"It's okay," Mara said, for at least the dozenth time that night. "It's only for a couple of hours. They have food there, right? Not just games and sims?"
"Ye-es," Luke said doubtfully. "A kind of food, anyway. But like I said, Mara, it's a kids' place. All the food is aimed at kids. No shaak steak or karkan ribenes or anything especially good." He paused, thoughtful. "Although they do have ale. Probably because that's the only way the parents can get through a visit there."
Mara laughed. "You can buy me an ale, then. We'll point the kids toward the games and the sims, we'll find the least obnoxious thing on the menu, and we'll talk. Pretty much the same thing we were planning for dinner anyway, just with a lesser quality of food and more noise. We'll manage."
Luke smiled and took her in his arms. "I really do love you, you know."
"Damn right you do," Mara said, and kissed him.
"Ewww," Jaina said, reentering the living area with jacket in hand and a thoroughly disgusted look on her face.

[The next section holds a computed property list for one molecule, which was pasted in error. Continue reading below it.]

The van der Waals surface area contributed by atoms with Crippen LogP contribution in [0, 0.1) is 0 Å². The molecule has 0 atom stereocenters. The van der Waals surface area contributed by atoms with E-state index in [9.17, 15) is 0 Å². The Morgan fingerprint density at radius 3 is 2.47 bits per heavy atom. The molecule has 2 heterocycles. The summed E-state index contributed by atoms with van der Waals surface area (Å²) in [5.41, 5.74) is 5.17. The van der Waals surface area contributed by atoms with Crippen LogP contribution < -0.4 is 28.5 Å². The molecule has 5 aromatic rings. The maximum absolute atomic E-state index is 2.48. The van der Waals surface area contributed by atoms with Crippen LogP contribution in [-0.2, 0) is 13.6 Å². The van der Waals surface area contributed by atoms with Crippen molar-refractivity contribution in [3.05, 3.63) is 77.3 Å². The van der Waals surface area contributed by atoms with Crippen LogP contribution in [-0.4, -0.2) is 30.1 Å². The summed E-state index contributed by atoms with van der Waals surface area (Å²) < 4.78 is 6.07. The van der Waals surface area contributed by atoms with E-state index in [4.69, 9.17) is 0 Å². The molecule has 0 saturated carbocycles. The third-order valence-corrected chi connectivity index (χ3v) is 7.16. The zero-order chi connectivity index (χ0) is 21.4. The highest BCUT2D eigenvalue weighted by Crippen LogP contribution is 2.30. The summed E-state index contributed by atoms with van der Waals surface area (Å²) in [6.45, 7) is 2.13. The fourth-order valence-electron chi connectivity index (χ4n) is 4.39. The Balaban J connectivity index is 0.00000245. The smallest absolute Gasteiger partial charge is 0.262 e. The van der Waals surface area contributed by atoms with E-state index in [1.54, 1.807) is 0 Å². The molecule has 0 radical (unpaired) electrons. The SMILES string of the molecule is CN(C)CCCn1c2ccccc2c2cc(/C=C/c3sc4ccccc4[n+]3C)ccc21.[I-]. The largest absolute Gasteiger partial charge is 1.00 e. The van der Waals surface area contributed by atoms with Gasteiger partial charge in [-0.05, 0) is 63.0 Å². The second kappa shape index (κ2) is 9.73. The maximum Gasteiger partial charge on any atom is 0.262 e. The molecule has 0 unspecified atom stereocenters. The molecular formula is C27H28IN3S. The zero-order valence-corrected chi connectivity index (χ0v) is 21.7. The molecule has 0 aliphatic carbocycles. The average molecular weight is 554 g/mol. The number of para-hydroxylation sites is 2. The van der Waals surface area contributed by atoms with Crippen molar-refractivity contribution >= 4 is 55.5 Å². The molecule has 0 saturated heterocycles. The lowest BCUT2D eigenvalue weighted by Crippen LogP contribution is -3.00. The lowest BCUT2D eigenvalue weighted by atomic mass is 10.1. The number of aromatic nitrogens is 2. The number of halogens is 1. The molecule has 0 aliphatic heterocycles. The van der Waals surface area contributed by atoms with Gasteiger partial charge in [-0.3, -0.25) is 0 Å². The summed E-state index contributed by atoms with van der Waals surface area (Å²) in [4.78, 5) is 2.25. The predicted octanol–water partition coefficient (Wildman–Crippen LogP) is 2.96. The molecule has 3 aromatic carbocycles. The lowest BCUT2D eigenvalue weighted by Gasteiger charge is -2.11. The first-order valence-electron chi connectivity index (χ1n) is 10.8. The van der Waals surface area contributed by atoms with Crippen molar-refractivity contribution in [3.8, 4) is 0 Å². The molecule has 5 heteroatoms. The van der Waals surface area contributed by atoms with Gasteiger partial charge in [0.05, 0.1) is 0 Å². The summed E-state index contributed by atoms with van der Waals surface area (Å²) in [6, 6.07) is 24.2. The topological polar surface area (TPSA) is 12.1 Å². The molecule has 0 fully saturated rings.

"Want to stay home with Threepio, Jaina?" Luke asked mildly, his arms still around Mara. "I'm sure he'd love the company."
Jaina hastily pressed her lips into a thin line. Jacen and Anakin appeared from around the corner, both carrying their jackets, and Luke turned to Barkhimkh, who'd been standing silent watch by the front door since their initial entrance. "Do we need to collect any others?"
"That is not necessary," Barkhimkh said, his stern gaze still on the children. "I will serve as the protector of your group."
"All right, then," Luke said. "Everybody out. My speeder's in the usual place."
"Last one there's a Kowakian monkey-lizard!" Anakin dashed out the door with Jaina and Jacen close on his heels. Barkhimkh followed, somehow nearly matching their speed without seeming to hurry. Mara shook her head and click-clomped after them, Luke's arm in hers.
Half an hour later, Mara was sitting in a rather greasy booth dubiously eyeing a bowl of blasteroids. Whether the food was named after the restaurant or the restaurant after the food, Mara didn't know, but she thought they matched each other well. She dipped her blasteroid - some sort of deep-fried chili dumpling - in the accompanying purple sauce and nibbled at it.
"Well?" Luke asked, pitching his voice to carry above the sounds of shrieking children, holographic animal calls, simulated starship fire, and the various bells and alarms that accompanied the many games that surrounded them.